From an examination of the returns submitted, little doubt exists that there is lack of organization in the administration of building space in many of the colleges. Haphazard and unsystematic procedures are found. A definite policy of central control should be inaugurated, thorough and complete records of available space kept, and its assignment made on a business-like and efficient basis. A continuous check should be maintained to discover unoccupied and unused space, so that waste will be eliminated to the largest degree practicable. While the space assigned to major divisions and departments should be grouped in the same buildings, they should not be given exclusive use of buildings unless their requirements so warrant.
Where vacant rooms are found in such buildings, their assignment should be made to other departments needing space. As a general rule, the full use of space should be permanently assigned to departments only for specially equipped laboratories or for offices or seminars.
Operation and Maintenance Operation and maintenance of the physical plants is one of the major responsibilities of the business management of the institutions. The cost represents one of the principal noneducational expenditures of the colleges and frequently runs into hundreds of thousands of dollars. In addition, operating and maintaining the plant involves the creation of an extensive organization employing a large personnel charged with the duty of caring for all the institutional properties, of their repair, upkeep, and protection, and of providing heat, light, and other services.
Expenditures for operation and maintenance have already been given under the financial compilations included in another part of this report. The question of the final administrative responsibility over the physical plant has also been previously considered. The present discussion is limited, therefore, to the organization itself, methods of conducting the work, personnel employed, and character of the services rendered.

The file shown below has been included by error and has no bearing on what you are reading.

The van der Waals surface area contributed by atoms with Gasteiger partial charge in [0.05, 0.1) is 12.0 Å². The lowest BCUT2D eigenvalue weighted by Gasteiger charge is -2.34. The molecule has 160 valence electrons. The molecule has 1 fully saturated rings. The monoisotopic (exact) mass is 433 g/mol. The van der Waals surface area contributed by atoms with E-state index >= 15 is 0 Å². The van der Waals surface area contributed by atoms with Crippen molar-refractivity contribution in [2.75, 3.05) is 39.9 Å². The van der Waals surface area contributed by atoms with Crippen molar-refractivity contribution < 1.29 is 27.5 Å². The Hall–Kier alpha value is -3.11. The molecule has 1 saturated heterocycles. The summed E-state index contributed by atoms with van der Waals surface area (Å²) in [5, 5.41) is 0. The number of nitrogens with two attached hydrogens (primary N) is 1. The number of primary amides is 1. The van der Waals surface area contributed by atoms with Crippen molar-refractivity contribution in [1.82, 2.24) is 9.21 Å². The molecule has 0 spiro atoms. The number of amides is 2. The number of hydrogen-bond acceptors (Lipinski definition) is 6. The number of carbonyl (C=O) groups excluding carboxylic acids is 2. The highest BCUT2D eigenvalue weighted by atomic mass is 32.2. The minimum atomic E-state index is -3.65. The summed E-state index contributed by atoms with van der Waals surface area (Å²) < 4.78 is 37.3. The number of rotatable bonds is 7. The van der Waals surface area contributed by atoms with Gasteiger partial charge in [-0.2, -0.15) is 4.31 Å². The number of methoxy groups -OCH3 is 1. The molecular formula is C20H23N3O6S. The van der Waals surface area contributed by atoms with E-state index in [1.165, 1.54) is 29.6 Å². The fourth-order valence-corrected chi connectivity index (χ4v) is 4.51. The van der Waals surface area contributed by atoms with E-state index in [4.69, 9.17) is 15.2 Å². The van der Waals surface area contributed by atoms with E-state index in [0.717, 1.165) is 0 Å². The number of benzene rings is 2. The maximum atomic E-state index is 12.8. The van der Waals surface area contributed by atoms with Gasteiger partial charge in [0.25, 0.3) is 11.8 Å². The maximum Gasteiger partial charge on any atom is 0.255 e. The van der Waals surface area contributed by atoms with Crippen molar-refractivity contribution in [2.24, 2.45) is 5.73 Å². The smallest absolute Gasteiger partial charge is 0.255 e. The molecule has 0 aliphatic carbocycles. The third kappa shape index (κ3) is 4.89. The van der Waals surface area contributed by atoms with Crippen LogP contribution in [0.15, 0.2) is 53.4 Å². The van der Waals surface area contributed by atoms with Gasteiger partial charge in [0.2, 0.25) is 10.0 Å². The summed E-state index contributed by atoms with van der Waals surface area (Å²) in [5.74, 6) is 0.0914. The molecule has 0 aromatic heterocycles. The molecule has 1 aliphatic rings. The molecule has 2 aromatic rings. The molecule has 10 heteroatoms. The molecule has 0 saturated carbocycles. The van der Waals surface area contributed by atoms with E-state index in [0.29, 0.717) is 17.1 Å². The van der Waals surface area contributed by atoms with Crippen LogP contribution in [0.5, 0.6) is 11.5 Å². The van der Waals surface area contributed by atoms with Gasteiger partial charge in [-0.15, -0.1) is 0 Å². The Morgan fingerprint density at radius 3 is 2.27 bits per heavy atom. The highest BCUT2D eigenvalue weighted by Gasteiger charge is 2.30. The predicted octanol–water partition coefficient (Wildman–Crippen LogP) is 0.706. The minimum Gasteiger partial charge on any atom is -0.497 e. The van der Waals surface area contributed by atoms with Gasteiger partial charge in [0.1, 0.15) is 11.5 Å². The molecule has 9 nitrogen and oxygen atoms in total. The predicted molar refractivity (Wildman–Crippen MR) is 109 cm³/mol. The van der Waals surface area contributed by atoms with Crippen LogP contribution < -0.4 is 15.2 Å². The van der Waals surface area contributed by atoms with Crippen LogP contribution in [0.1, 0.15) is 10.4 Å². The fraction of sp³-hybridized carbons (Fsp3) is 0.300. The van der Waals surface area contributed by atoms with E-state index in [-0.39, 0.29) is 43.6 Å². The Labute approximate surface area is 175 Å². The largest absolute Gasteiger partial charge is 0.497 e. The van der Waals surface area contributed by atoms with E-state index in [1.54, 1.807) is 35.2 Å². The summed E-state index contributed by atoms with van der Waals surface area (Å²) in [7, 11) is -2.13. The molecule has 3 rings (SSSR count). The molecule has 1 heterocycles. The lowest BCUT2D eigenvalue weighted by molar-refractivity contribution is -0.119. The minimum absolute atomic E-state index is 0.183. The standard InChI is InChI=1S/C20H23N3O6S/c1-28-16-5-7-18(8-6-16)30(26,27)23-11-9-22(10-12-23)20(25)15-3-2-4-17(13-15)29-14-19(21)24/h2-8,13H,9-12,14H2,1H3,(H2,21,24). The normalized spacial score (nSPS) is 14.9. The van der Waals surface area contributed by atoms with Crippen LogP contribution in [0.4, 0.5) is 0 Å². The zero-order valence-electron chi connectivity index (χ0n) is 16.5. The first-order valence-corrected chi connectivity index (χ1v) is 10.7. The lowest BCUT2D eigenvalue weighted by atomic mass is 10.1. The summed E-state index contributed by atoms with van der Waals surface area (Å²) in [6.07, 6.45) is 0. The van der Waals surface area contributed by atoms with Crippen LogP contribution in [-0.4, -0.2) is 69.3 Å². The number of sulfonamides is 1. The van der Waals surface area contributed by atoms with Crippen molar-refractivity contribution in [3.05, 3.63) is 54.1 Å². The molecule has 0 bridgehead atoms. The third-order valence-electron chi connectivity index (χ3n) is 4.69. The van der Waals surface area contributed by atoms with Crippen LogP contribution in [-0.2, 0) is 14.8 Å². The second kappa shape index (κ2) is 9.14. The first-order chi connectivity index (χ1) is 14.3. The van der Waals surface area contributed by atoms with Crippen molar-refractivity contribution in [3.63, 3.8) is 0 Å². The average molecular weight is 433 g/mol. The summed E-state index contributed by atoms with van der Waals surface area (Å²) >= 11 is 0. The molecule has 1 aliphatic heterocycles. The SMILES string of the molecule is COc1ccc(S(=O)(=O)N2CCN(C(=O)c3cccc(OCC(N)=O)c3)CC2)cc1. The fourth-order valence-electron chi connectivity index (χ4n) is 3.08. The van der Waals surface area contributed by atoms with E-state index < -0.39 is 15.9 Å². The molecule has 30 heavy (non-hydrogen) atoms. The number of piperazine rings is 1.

The work of operating and maintaining a physical plant consists of four distinct principal functions-janitor service, care of grounds and roads, upkeep of buildings, and services of utilities. Regardless of the size of the physical plant the organization should be segregated into these general divisions, each operating as a separate function under competent supervision. The division of janitor service should be responsible for the sweeping, dusting, scrubbing of floors, woodwork, washing blackboards, windows, and cleaning lavatories; the division of campus and grounds for the mowing of lawns, tree surgery, shrubbery maintenance, refuse disposal, care of walks and roads, and police and fire protection; the division of the upkeep of buildings for making repairs, including carpentry, plumbing, painting, and electrical work; and the division of services of utilities for the operation of the central light, heat, and power plants, water, sewerage disposal, and telephone systems.
For the purpose of ascertaining the nature of the organizations created by the different land-grant colleges for the operation and maintenance of their plants, requests were made for organization charts. Only 13 of the institutions responded. In all of these cases the organization is separated into distinct divisions operating along lines which conform in general to the plan just outlined. The reports of a considerable number of the other colleges indicated that the department has been organized on a functional basis, although no charts were submitted. In some colleges, however, there is much decentralization due to the creation of a large number of separate units thus leading to lack of proper supervision and to division of authority. Several institutions reported that each of their buildings has been placed under the control of a faculty member who is responsible for the care of the building under his charge and for the supervision of the janitor service. In another case the division for the care of the campus has been established as a separate unit from the remainder of the operation and maintenance organization. In two colleges, the school of engineering has supervision over the upkeep and repair of the buildings and properties, this work having been taken out of the hands of the physical plant department. A more adequate conception of the organization is obtained by a detailed study of the different divisions and the supervisory methods employed in conducting them.